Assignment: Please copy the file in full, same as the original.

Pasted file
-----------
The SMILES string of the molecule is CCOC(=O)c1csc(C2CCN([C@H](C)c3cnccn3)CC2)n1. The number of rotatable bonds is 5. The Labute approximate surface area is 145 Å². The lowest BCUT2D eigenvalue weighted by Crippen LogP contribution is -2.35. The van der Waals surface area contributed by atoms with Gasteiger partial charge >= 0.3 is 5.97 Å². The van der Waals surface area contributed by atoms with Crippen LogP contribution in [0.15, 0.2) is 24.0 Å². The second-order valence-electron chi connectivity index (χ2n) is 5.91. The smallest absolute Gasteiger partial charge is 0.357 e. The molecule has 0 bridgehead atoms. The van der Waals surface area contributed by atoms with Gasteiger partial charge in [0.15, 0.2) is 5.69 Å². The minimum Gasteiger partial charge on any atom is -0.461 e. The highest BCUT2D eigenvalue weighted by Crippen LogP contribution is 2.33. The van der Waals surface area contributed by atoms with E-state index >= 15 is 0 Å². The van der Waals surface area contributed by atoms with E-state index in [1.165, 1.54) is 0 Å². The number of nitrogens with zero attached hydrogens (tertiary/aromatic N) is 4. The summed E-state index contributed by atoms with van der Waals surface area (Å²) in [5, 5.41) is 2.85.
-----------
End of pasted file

The SMILES string of the molecule is CCOC(=O)c1csc(C2CCN([C@H](C)c3cnccn3)CC2)n1. The number of rotatable bonds is 5. The Labute approximate surface area is 145 Å². The lowest BCUT2D eigenvalue weighted by Crippen LogP contribution is -2.35. The van der Waals surface area contributed by atoms with Gasteiger partial charge >= 0.3 is 5.97 Å². The van der Waals surface area contributed by atoms with Crippen LogP contribution in [0.15, 0.2) is 24.0 Å². The second-order valence-electron chi connectivity index (χ2n) is 5.91. The smallest absolute Gasteiger partial charge is 0.357 e. The molecule has 0 bridgehead atoms. The van der Waals surface area contributed by atoms with Gasteiger partial charge in [0.15, 0.2) is 5.69 Å². The minimum Gasteiger partial charge on any atom is -0.461 e. The highest BCUT2D eigenvalue weighted by Crippen LogP contribution is 2.33. The van der Waals surface area contributed by atoms with E-state index >= 15 is 0 Å². The van der Waals surface area contributed by atoms with E-state index in [1.165, 1.54) is 0 Å². The number of nitrogens with zero attached hydrogens (tertiary/aromatic N) is 4. The summed E-state index contributed by atoms with van der Waals surface area (Å²) in [5, 5.41) is 2.85.